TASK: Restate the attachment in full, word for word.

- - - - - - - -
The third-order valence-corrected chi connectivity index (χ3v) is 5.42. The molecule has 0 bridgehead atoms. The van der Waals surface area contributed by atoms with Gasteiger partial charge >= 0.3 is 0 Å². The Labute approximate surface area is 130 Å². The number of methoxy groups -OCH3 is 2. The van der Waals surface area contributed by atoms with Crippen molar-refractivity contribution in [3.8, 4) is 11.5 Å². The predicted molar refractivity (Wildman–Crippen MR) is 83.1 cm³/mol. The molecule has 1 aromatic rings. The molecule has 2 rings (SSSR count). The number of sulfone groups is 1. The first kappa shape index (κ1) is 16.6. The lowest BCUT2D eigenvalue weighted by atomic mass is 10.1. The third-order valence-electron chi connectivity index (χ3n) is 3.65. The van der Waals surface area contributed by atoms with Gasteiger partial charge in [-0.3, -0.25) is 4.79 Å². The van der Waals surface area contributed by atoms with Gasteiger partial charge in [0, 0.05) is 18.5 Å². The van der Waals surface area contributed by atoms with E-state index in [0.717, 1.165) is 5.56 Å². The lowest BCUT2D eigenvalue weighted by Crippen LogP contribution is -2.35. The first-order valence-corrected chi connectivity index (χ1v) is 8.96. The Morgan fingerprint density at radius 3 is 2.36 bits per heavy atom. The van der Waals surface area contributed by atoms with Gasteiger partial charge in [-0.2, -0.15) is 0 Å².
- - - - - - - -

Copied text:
The third-order valence-corrected chi connectivity index (χ3v) is 5.42. The molecule has 0 bridgehead atoms. The van der Waals surface area contributed by atoms with Gasteiger partial charge >= 0.3 is 0 Å². The Labute approximate surface area is 130 Å². The number of methoxy groups -OCH3 is 2. The van der Waals surface area contributed by atoms with Crippen molar-refractivity contribution in [3.8, 4) is 11.5 Å². The predicted molar refractivity (Wildman–Crippen MR) is 83.1 cm³/mol. The molecule has 1 aromatic rings. The molecule has 2 rings (SSSR count). The number of sulfone groups is 1. The first kappa shape index (κ1) is 16.6. The lowest BCUT2D eigenvalue weighted by atomic mass is 10.1. The third-order valence-electron chi connectivity index (χ3n) is 3.65. The van der Waals surface area contributed by atoms with Gasteiger partial charge in [-0.3, -0.25) is 4.79 Å². The van der Waals surface area contributed by atoms with Gasteiger partial charge in [0, 0.05) is 18.5 Å². The van der Waals surface area contributed by atoms with E-state index in [0.717, 1.165) is 5.56 Å². The lowest BCUT2D eigenvalue weighted by Crippen LogP contribution is -2.35. The first-order valence-corrected chi connectivity index (χ1v) is 8.96. The Morgan fingerprint density at radius 3 is 2.36 bits per heavy atom. The van der Waals surface area contributed by atoms with Gasteiger partial charge in [-0.2, -0.15) is 0 Å².